About the Naples Indian Canal Project

Naples Backyard History, Inc. is working with Archaeologist Bob Carr and Ocean Engineer Todd Turrell to discover the age and additional details about the Indian Canal that crosses through Old Naples; under streets, homes and businesses.

Native Americans, dominated by the indigenous Calusa tribe, created an engineering marvel when they dug the canal from the Gulf at 9th Avenue South, to a point on the Bay just south of the Naples City Docks around 13th Ave South. The canal is almost a mile long.

Measurements from an expedition funded by the Smithsonian Institute in 1877, indicate the canal was 40 feet wide and up to 25 feet below the forest floor.

While archaeologists were exploring the canal, they learned that indian artifacts were being unearthed from muck on Marco Island, leading to the expedition that discovered the infamous Key Marco Cat, fabulous indian masks and other treasures now housed at the Smithsonian Institute.

Most of the Naples Indian Canal was covered over by the 1920's to make room for development in Old Naples. Its existence may have been forgotten had it not been surveyed on the original plat of Naples in 1887 by original developers, the Naples Land Company.

Recent Work

With funding provided by private donors, ground penetrating radar was brought in to verify the canal's exact location in December 2013.

In February 2014, archaeologists from the Archaeological and Historical Conservancy (under the direction of Bob Carr) completed extensive excavation of a segment of the canal. Five soil and plant samples were recovered from a site on Gulfshore Blvd. in Naples. Samples were taken for radiocarbon dating, providing a range of dates from as early as A.D. 700 near the bottom of the canal to A.D. 1400 at the top. The later date likely represents a time after the canal had been abandoned.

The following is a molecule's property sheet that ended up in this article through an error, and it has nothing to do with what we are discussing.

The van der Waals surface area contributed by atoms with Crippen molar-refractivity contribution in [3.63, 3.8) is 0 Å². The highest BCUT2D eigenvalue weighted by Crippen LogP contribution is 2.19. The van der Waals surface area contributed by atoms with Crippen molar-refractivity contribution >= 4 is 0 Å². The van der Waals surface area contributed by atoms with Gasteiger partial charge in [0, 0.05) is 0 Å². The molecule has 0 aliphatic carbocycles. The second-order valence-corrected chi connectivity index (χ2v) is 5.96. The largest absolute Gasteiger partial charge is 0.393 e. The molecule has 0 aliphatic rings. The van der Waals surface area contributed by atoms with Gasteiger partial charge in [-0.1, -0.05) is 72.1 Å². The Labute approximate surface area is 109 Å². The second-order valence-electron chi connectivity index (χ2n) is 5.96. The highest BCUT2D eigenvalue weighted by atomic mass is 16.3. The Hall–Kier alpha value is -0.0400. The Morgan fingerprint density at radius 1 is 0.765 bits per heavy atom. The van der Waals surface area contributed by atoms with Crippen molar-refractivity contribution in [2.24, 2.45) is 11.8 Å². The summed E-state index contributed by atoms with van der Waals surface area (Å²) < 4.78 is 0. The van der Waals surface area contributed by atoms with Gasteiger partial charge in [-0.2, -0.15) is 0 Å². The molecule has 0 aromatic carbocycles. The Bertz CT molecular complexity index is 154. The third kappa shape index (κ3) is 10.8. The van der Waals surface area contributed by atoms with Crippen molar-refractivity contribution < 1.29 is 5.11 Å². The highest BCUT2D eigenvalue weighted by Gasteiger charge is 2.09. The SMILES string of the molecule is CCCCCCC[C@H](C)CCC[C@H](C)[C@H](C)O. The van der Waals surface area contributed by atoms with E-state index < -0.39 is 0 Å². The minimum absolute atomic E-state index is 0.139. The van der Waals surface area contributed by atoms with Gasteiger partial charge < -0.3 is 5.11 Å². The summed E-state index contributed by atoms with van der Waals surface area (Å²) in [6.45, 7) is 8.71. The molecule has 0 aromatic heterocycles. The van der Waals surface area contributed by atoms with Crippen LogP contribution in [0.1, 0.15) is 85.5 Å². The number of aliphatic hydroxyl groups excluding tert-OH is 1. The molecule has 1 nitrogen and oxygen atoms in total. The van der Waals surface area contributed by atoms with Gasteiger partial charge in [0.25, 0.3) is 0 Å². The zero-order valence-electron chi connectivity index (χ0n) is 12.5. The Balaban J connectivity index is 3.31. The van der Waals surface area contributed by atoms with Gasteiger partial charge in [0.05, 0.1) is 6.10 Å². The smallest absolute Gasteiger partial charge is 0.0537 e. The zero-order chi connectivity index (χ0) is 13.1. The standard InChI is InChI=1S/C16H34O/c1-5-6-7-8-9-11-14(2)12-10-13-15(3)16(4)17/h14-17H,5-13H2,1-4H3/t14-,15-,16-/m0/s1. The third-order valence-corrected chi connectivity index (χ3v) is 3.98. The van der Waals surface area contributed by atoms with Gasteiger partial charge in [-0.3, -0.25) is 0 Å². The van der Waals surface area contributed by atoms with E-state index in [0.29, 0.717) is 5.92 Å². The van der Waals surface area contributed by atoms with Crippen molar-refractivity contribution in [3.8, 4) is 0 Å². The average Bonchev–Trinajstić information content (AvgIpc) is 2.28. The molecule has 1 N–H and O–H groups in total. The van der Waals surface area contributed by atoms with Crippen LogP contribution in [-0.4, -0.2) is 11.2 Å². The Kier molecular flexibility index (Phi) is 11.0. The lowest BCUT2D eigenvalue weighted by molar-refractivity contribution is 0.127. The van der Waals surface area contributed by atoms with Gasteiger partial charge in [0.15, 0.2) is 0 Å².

Naples Backyard History, Inc. has worked with the City of Naples to erect two historical markers illustrating the route and canal facts. When additional funding is obtained, we plan to do at least 1 more excavation to fully reveal a cross section of the canal in an area where artifacts may be uncovered.

There are also plans to create a virtual 3D view of the canal including the indian settlements that likely occurred along its length, particularly at the Gulf and Bay interfaces where significant villages may have existed.

Naples Backyard History, Inc. is a 501(c)3 organization funded in part by Mrs. Lavern Gaynor, a long term Naples resident and philanthropist. It is also supported with significant donations by the Ernest and Sandra Schaub Fund and many other individuals and private parties.

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